Megan has asked that I not follow her here. She sees nothing for our future together. That was tough to take, but has been before so it hurt less this time. We’re still seeing each other for now, but will part when the time comes for us to leave the town we live in now. Every time I spend a year with a girl it’s weird to leave her. It feels wrong, you know? I still have a lot to learn about the world, I think. I’m not in a hurry. I look back on the parade of smiling lovers, all waving goodbye to me, and am thankful to have spent time with any of them. I’ll miss Megan, though. I’ve been lucky to have dated some brilliant women and she’s no exception. I know I’ll regret not being around to see her skyrocket.
The bathroom here is grimy, but so am I.
Back to southeast Asia. Thailand. Thereveda Buddhism = 94%. People just being rather than striving to become something they’re presently not. What class ceilings could there be if you’re desireless? Of course I understand too little of the culture to speak intelligently on it, but that will change. I’m thinking about writing a series of travel journals dressed as novels, a sort of Gonzo-esque account of expat. life in various countries, like Bill Bryson might do but with more of an edge. I really want to paint for a Western audience a picture of themselves as passed through a foreign lens; THIS is what you look like to this culture, America, because THESE are the people you’ve sent here, or something along those lines. Just something biting and blunt (like a good youthful writer might attempt in his endless insolence and pluck) for the masses to see. It feels like a valid step toward establishing the kind of global community I envision when I lapse into “Mad Scientist Dictator” mode. Do I envision anarchy? I don’t think so, but anymore the definition’s been bastardized so much it’s hard to tell. I envision fluidity, an organic global lifestyle that allows people to pass from one sphere to the next and onto the next with as little friction as possible. Misunderstanding feels like a desert of sand in the gears of world culture and my work, if I’m successful, will be designed to act as an oasis mechanic might in the same situation: douche, scrub, polish, replace. Why will my narrow point of view be considered valid? It won’t at first. I’m not going to stop until something interesting falls onto the page, and when it does I assume I’ll hear about it. /churn churn churn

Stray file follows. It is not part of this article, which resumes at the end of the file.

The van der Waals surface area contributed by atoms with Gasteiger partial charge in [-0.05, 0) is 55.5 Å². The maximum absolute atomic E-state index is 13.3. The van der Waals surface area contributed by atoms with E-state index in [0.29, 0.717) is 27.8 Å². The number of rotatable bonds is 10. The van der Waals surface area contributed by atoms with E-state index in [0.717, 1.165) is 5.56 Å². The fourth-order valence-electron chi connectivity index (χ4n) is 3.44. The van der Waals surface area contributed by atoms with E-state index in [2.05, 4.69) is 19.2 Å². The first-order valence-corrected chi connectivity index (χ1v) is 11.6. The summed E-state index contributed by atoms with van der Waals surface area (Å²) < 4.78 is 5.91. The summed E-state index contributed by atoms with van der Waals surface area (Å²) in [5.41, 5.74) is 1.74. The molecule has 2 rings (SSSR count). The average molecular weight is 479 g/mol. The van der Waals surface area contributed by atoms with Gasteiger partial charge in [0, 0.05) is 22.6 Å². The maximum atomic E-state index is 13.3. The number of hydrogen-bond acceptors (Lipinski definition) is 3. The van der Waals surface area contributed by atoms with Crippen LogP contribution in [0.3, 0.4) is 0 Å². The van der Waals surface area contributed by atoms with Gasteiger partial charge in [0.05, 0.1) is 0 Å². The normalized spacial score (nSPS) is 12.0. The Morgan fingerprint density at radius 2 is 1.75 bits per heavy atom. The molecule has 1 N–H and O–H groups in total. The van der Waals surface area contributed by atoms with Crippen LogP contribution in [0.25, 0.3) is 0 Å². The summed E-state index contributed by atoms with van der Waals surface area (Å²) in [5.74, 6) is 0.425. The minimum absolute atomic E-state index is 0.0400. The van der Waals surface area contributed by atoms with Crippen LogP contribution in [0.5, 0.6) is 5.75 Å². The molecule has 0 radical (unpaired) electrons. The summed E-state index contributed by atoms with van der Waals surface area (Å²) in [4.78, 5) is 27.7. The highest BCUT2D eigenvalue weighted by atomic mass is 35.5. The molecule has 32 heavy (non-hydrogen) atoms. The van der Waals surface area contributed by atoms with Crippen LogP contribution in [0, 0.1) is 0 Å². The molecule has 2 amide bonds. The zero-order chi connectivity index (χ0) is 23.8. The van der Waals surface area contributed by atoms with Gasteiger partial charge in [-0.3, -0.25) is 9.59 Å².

Keep going, Pyle, or you’ll be caught and broken in the trundling wheels.
Oh yeah, the title of this post. Had a brief word with my mother this morning about various things, and it came out that I rely on evil to convey me through the day, and then that I don’t believe in evil as it’s commonly defined. What is evil? Our ancient bestial nature? That part of us that considers daily “What would happen if…”? Is it weird to think that good is so easy to see in everyone all the time that eventually it begins to waft a peculiar, familiar stink? I’ve had to peel friends like onions to find their foibles sometimes, and on occasion this has taken a long time. Finding the darkness in a person is thrilling because it provides counterpoint to their facade, the methodology behind which provides incredible insight into how they operate in other sectors. I don’t know…evil seems really easy to label outside of context but is painted in shades when you look a little closer. That’s what I want to do, I think, when it comes to literature: I want to paint evil in shades like John Hersey, and without casting judgment hold American popular thought up for itself to see and smell.
The only trick left to pull is getting out of here.